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A Forgotten Indie Gem: Devil Daggers

The indie game genre is notorious for housing a plethora of games that fly under the average consumer’s radar.  Whether it’s due to a lack of marketing or an untimely release, many exciting experiences are left undiscovered by a potential fan.  Such is the case for Devil Daggers, a highly addictive indie shooter released in February of 2016.  While the game did receive vast amounts of praise from both critics and consumers alike, it’s still relatively unknown to many, and deserves to be put in the spotlight.

What makes Sorath’s Devil Daggers so addictive is the simplistic nature of its gameplay.  The experience as a whole is based around simple movement mechanics and ranged-based combat, but the two components are designed so well that anyone playing the game will find it easy to learn, but tough to master.  What’s more, the bare bones, almost basic nature of the game leaves little to the imagination, but offers players a difficult yet rewarding experience to keep coming back to.

  

Devil Daggers is a first person arena shooter for PC and Mac.  The player controls an unnamed character only represented by a hand that juts out from the screen.  There is no story, no weapons to choose from or armor to pick up, and no explanation as to what exactly you’re trying to achieve.  The only goal in the game is to survive the never ending horde of disembodied skulls and nightmarish creatures that invade the small stone platform the player stands upon.  To combat these demons, the player has to shoot fiery daggers from his fingers in either a continuous stream or short, shotgun-esque blasts.  The beauty of Devil Daggers is how well it revels in its difficulty.  The game never explains to you what you’re supposed to do, and only through constant death and revival will the player learn new tricks and patterns to follow.

The art style and gameplay of Devil Daggers is very reminiscent of 90’s FPS classics like DOOM or Quake.  Pixelated graphics and minimalistic sound design mask the gory deaths of thousands of enemies ranging from skulls to floating tentacle demons and a skeletal centipede.  The movement speed almost feels as if it was amped up to 11 as the player frantically darts from one safe point to the next, trying to keep the numerous enemies from touching them.  As the game progresses the difficulty naturally increases.  Enemies begin to assault the player with more speed and desperation, while new spawn patterns force the player to constantly rethink their strategies.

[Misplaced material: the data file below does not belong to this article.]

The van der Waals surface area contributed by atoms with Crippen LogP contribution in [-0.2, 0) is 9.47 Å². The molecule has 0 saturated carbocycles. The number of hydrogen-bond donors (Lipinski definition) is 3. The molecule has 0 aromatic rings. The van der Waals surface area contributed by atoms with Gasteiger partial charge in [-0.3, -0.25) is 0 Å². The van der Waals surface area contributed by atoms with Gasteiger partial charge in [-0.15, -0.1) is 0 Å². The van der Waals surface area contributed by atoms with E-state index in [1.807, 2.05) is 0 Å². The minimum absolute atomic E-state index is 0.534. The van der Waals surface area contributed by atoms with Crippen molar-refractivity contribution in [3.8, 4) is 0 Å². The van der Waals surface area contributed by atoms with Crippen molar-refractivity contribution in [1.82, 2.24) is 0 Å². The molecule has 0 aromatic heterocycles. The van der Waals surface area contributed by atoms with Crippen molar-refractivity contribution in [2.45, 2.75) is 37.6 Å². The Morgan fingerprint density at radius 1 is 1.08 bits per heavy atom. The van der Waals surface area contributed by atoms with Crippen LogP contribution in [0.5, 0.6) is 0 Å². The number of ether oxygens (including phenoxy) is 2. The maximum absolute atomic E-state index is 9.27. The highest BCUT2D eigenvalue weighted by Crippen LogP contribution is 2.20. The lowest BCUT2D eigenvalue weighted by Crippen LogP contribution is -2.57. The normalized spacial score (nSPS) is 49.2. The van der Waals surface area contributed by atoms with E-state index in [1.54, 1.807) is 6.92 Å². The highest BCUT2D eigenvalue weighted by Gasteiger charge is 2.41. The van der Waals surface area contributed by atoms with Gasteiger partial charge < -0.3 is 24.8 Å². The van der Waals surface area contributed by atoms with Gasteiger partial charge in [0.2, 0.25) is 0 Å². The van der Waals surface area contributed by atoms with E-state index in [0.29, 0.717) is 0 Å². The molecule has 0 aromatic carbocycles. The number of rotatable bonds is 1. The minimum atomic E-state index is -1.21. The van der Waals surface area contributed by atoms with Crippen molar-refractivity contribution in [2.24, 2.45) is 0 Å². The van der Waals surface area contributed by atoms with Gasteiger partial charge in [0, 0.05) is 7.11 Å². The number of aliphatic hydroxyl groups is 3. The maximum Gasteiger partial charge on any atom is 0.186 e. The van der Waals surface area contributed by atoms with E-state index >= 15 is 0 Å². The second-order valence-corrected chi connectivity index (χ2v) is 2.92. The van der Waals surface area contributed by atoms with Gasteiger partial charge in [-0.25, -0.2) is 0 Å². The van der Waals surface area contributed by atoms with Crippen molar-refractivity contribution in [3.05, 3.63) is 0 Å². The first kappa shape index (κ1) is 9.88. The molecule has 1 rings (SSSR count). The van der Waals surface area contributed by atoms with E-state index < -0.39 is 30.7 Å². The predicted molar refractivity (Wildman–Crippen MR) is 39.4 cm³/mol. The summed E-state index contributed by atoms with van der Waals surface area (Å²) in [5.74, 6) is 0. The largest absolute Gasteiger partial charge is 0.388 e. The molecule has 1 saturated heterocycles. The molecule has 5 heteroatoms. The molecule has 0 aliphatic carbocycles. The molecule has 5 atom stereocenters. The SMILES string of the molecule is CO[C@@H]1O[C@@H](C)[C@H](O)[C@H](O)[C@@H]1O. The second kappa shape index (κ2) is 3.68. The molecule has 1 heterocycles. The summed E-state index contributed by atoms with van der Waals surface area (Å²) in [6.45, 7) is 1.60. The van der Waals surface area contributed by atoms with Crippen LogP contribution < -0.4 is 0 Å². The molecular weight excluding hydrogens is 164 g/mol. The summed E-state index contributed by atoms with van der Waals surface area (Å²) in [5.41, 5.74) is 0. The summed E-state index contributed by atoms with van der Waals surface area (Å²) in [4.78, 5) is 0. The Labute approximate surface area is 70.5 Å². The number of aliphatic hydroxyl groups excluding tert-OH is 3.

Death comes quick and often as any form of contact with the enemy A.I. kills the player.  Enemies move in sporadic patterns and easily dodge the player’s maelstrom of daggers.  Larger enemies are easier to hit, but take more damage before falling and can sometimes attack the player by spewing out smaller demons.  The smaller demons will congeal into swarms of carnage as they make quick work of an unobservant player.  However, this allows for instant replayability as one can jump right into their next attempt at a higher score just after death.  The game wants the player to fail so that they can learn from their mistakes and gain a higher score on their next run.  What’s more, tougher enemies like those that spawn smaller demons or ones with ram-like horns will release ruby red crystals upon death that the player can pick up.  Once ten are acquired, the player’s attack power is increased, allowing for a prolonged life during that run.

The game’s online component is what brings players back at a constant rate.  While trying to beat one’s own score can be enjoyable, being able to compare a player’s longest time with others across the globe adds a fierce sense of competition to this simplistic game.  What’s more, players can watch the longest runs of other players to learn new strategies and compare gameplay styles.  Priced at only five dollars on Steam, Devil Daggers gives players their money’s worth of enjoyment and value, if not more.  The engine and sound system are completely original, and the void left by an absent soundtrack (during gameplay) is instead replaced with the beautifully morbid sounds made by the various demons.  Furthermore, Sorath recently updated the game with two new enemies, vsync options, new HRTF sound processing, and a refreshed leaderboard.

[Ed note—The new leaderboard reflects a new progression brought about by the new enemies, though the old progression and leaderboard can still be accessed via a beta branch on Steam.]

Devil Daggers is everything it’s expected to be and more, offering players an engaging, tough, and highly addictive experience.  This, coupled with unique graphics and a simple premise, creates a game that puts style over substance, but does so in the most wonderful way.  While at first glance the game may seem a little threadbare due to it only having one arena, it scratches a very specific itch that most FPS and indie fans will know well.  For a team as small and young as Sorath is, they have created something truly unique and memorable.  Hell has never been as engrossing and fun as it is in Devil Daggers.

Want us to cover another forgotten indie title?  Let us know in the comments, and check back here at GoombaStomp.com for even more video game news, reviews, and features.

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